Duelling pistol A crowd of onlookers had by this time begun to gather nearby and the combatants were handed their pistols, which they cocked and placed by their sides.
Hardinge addressed the duellists: 'Then, gentlemen, I shall ask you if you are ready and give word fire, without any farther signal or preparation'. Moments later he called out:
'Gentlemen are you ready, fire!'
Wellington raised his pistol and fired on the command.
Accounts differ as to whether Wellington came close to killing his rival. The Duke declared that he deliberately shot wide when Winchilsea remained motionless; other contemporary reports, perhaps more sympathetic to Winchilsea and anxious to prevent Wellington claiming the moral high ground, claimed that the ball tore through the Earl's lapel and that he had aimed to kill.
Whether an intentional delay on the part of the Duke or the result of his being a notoriously poor shot, Winchilsea remained standing with his arm by his side.
Quite deliberately, he then raised it vertically and discharged the pistol harmlessly above his own head - a gesture of submission known in the duelling world as delopement.
A witness describes how the Earl wore a pensive expression on his face and was 'steady and fearless' in receiving the Duke's fire without moving, but having fired his pistol he smiled, 'as if to say, 'Now you see I am not quite so bad as you thought me''.
What is almost certain is that Winchilsea and Falmouth had both agreed on their course of action beforehand, a fact evidenced by their prior drafting of a written apology that Falmouth now presented to Wellington and Hardinge.
Winchelsea's apology to Wellington The Duke listened attentively to the contents of the statement, which evidently did not go far enough as he interjected to tell the men bluntly: 'This won't do. It is no apology'.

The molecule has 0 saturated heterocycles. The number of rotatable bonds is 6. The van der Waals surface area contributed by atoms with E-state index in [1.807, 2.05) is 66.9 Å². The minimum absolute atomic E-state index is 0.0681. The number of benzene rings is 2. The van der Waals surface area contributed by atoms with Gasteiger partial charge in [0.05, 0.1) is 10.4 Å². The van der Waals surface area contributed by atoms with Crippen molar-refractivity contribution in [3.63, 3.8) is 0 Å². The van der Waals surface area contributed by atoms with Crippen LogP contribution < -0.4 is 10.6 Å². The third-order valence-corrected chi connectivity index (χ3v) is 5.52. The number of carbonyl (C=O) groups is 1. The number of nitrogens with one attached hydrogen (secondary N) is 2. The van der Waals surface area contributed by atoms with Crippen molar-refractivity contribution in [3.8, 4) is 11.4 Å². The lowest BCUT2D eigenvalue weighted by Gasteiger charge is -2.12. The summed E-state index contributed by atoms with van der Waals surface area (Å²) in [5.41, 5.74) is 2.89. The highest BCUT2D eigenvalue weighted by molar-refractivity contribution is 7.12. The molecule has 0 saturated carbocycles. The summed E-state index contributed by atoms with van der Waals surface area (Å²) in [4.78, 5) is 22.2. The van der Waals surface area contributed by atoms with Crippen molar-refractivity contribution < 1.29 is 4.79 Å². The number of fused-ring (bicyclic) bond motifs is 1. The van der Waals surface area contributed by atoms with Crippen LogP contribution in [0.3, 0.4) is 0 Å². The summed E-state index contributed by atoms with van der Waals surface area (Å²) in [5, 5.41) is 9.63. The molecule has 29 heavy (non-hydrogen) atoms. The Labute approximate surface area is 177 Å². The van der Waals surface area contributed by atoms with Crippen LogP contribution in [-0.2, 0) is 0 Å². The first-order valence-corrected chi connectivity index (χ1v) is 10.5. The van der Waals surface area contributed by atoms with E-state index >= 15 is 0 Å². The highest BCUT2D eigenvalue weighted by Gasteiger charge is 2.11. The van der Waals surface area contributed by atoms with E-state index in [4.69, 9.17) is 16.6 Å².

Falmouth and his charge hurried to reassure their opposite numbers of their sincerity but to no avail. Hardinge then turned to Falmouth and threatened to resume the duel.
The threat had the desired effect. Perhaps not wishing to push their luck, Winchilsea and Falmouth quickly consented to the changes demanded by the Duke. The alterations were witnessed and signed by Dr Hume, as can be seen here in a copy of the actual document.
A grateful and relieved Falmouth stuttered his own apology at which point Wellington interrupted, raised his hands and declared, 'My Lord Falmouth, I have nothing to do with these matters'. Touching the brim of his hat, he bade farewell with the words 'Good morning my Lords', mounted his horse and rode off.
Some accounts describe the two men heading away together for lunch at Brooks's, but this seems to have been a romantic embellishment to the story. In actual fact, Wellington rode directly to Windsor, presumably to relate his account of the proceedings to an excited King George IV.
In this exhibition
- Military career
- Political Career
- Wellington and King's
- The Duel
- Acknowledgements & Related Sites